Yen – GDP better than expected


The correlation between USDJPY and US equities is back in play as you can virtually overlay Yen movements with the latest gyrations in S& P futures. So traders will be paying particular attention to investor risk sentiment for USDJPY moves. Overnight US equity markets gave back almost all of Monday’s gains on Tuesday, with the S&P500 closing down 0.9%. Fed members have been ratcheted up their Hawkish language which weighed on investors sentiment. In turn, we saw USDJPY trade off this week’s highs above 109.60 positioning itself around 109.10 heading into this morning’s GDP. GDP printed above market expectation coming in at 0.4 vs.  0.1 expected. This uptick in GDP gives rise to the notion that recent BoJ stimulus measures are taking hold. USDJPY is trading lower, below 109.00, on the better-than-expected print.

G7 is primary focus


However, all eyes remain on the outcome of this week’s G7 meeting which will likely focus on intervention, tax cuts and the BoJ introducing additional fiscal stimulus. The market is underpricing the risk of additional stimulus from the BoJ and is not factoring in the central bank unleashing the mother of all stimulus packages. So this week there is a significant market risk from the G7.


The Aussie – beginning of the easing cycle?


The key take-away from the RBA minutes indicated that the decision to drop rates earlier in the month was a hotly contested issue. This now has traders questioning if the RBA move was a one-off rather than the beginning of an easing cycle. Certainly the decision was more balanced than originally thought which has given a bounce to the Aussie in recent sessions.


There was a reversal in overnight risk sentiment on the back of hawkish Fed rhetoric which has temporarily capped the short term Aussie momentum. However, the uptick in oil prices, coupled with renewed upward momentum in iron ore prices, is suggesting the recent move higher on the Aussie has more to run.


Given the RBA’s heightened focus on inflation, today the Wage Price Index will be carefully viewed by the market.  While CPI is a more highly regarded inflation metric, any economic data that feeds into the inflation equation will take on more significant emphasis.  Today’s  WAGE PRICE INDEX Q/Q: 0.4% V 0.5%E; Y/Y: 2.1% V 2.2%E–  which came in below consensus keeping the  RBA rate cut expectations in the forefront.  We should expect short term pressure on the Aussie as  rate curve prices in higher probability of RBA interest rate cut but unlikely to have  any significant  lasting with OIL and Commodity prices remaining firm




Yuan – struggling with the soft data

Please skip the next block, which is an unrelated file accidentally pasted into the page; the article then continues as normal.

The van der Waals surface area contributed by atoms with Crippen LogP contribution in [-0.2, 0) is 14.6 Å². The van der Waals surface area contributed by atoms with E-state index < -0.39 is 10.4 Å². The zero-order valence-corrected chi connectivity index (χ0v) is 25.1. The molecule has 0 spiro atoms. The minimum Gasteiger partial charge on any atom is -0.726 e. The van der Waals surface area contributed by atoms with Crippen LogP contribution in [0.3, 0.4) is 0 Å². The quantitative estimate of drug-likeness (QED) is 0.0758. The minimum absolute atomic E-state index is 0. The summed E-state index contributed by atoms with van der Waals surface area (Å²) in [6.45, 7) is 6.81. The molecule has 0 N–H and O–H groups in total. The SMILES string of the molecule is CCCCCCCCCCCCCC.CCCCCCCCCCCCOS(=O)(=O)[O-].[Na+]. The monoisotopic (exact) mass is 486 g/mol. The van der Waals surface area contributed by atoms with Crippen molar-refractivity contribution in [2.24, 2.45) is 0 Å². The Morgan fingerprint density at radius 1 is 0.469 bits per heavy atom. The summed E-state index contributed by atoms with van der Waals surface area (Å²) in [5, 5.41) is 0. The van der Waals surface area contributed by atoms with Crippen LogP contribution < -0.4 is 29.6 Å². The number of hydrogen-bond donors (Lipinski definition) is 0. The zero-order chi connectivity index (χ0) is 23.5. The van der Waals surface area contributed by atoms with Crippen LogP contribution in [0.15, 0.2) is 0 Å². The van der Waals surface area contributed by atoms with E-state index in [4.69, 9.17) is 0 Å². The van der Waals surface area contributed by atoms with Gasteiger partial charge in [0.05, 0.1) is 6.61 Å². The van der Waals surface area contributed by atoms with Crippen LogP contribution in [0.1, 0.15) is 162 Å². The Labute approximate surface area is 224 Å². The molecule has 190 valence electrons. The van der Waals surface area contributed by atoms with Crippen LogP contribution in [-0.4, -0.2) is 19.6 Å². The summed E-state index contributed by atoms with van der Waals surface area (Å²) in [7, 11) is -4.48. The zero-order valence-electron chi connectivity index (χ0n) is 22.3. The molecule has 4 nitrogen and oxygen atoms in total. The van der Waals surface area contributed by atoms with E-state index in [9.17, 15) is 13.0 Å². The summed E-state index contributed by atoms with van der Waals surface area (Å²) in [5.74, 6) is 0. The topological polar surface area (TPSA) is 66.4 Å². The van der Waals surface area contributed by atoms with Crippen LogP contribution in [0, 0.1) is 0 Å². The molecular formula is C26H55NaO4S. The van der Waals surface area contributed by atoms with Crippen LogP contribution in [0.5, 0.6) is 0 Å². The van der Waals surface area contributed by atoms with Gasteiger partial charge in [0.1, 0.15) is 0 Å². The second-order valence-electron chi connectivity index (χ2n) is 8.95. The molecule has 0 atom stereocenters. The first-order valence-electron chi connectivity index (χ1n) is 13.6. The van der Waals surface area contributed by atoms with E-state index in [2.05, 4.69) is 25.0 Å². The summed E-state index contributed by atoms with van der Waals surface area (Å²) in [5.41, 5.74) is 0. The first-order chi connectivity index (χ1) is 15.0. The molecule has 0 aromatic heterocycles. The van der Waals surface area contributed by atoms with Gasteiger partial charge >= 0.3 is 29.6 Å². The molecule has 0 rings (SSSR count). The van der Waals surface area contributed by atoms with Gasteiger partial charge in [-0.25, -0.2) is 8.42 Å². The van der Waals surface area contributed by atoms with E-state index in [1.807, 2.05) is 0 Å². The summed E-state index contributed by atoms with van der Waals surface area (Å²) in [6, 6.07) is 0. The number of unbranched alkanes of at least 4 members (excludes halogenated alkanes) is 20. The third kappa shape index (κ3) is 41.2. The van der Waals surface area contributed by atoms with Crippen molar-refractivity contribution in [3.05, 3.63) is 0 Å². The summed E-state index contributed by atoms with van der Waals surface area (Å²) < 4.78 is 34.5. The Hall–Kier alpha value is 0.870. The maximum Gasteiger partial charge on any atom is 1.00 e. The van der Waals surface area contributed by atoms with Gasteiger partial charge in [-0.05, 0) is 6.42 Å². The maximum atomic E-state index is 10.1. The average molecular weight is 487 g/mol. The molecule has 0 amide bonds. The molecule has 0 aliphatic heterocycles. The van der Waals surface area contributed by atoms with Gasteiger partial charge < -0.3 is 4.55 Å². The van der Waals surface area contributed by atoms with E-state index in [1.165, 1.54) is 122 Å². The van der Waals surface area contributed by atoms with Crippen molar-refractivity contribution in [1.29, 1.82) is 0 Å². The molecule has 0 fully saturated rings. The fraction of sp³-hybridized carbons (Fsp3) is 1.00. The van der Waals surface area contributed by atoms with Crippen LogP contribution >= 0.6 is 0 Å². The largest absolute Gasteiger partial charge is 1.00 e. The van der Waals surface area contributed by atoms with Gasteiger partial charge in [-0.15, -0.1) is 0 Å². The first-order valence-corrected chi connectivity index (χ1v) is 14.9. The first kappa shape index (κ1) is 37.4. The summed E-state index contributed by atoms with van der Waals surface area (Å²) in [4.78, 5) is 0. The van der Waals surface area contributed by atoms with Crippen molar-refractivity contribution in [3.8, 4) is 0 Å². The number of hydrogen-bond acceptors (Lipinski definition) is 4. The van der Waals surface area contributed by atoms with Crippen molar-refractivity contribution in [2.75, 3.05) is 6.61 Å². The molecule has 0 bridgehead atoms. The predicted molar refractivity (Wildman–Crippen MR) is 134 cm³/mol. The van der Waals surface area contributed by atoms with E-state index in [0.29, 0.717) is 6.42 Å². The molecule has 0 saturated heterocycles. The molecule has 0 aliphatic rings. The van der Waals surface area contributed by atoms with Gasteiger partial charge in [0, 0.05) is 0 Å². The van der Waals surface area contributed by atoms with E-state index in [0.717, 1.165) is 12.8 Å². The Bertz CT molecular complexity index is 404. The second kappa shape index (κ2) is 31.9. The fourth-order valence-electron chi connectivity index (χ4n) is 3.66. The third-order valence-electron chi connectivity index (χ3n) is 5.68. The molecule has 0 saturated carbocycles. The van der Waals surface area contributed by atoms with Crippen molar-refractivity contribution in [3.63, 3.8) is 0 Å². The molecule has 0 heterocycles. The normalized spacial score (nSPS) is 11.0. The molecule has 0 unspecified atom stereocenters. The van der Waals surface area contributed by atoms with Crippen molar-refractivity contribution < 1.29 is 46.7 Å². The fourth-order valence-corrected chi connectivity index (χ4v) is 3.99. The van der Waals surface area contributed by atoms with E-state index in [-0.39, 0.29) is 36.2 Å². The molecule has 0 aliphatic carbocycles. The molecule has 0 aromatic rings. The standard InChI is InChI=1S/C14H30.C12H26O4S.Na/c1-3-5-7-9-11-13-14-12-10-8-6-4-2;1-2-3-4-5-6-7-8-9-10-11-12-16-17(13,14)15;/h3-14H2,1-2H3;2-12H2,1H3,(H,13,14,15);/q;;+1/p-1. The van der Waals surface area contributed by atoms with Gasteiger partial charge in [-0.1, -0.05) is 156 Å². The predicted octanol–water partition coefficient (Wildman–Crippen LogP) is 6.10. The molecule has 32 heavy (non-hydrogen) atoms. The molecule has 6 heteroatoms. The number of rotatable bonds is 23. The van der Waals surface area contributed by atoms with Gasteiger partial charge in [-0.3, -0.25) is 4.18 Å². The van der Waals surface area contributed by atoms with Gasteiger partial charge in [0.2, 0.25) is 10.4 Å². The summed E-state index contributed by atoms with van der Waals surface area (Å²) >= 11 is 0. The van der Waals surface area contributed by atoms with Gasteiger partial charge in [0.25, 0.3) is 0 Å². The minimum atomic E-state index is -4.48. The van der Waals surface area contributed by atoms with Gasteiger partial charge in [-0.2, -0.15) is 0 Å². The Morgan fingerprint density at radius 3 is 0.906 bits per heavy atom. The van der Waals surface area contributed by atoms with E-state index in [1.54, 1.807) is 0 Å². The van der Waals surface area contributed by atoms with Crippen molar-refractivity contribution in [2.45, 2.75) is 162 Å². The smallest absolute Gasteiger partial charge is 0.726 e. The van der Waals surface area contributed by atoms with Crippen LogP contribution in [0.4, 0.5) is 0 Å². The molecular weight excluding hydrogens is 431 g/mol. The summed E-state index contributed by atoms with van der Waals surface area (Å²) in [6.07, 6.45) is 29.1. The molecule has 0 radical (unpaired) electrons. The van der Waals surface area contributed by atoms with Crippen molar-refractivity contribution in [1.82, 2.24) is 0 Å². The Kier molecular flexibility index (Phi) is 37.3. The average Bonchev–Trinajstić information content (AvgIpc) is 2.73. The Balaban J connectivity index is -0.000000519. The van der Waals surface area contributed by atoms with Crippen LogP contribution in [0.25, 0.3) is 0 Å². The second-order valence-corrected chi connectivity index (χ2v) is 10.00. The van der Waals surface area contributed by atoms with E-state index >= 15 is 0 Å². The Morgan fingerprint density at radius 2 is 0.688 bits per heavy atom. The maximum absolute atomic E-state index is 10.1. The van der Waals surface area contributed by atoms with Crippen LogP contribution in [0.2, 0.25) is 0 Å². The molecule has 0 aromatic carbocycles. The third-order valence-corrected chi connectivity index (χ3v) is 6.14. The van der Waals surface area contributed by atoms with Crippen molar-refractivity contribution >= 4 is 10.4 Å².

Soft data over the weekend is still fresh on traders’ minds. While the overall market risk reaction was muted, the data does heighten concerns that the Chinese economy continues to struggle. Price action has remained relatively quiet as the regional focus has again turned to USDJPY with the debate over the outcome of this week’s G7 hogging the limelight.

Ringgit on the up?


Asian currencies are opening stronger after the broader USD sell-off overnight. The Ringgit should also benefit from firmer oil prices and improved oil patch sentiment. so expect the MYR tor trade with a positive bias


Bhat boosted by GDP


Q1 GDP came in at 0.9% (expected 0.6%). The y-o-y number is 3.2% (expected 2.8%). The surprising uptick in GDP has countered the dovish Bank of Thailand comments last week. However, with political risk coming to the fore, we should expect the USDTHB to resume its upward trajectory .

This article is for general information purposes only. It is not investment advice or a solution to buy or sell securities. Opinions are the authors; not necessarily that of OANDA Corporation or any of its affiliates, subsidiaries, officers or directors. Leveraged trading is high risk and not suitable for all. You could lose all of your deposited funds.

Stephen Innes

Stephen Innes

Head of Trading APAC at OANDA
Stephen has over 25 years of experience in the financial markets and currently based in Singapore as the Head of Trading Asia Pacific with OANDA. Stephen's market views focus on the movement of G-10 and ASEAN Currencies. His views appear in Bloomberg, CNBC.Reuters, New York Times WSJ and the Economist. His media appearances include Bloomberg TV & Radio, BBC International, Sky TV, Channel News Asia, ASTRO AWANI and BFM Malaysia. Stephen has an extensive trading experience in Spot and Forward FX, Currency and Interest Rate Futures, Money Market Derivatives and Precious Metals. Before joining OANDA, he worked with organisations like Nat West, Chemical Bank, Garvin Guy Butler, and Sumitomo Mitsui Banking Corporation. Stephen was born in Glasgow, Scotland, and holds a Degree in Economics from the University of Western Ontario.
Stephen Innes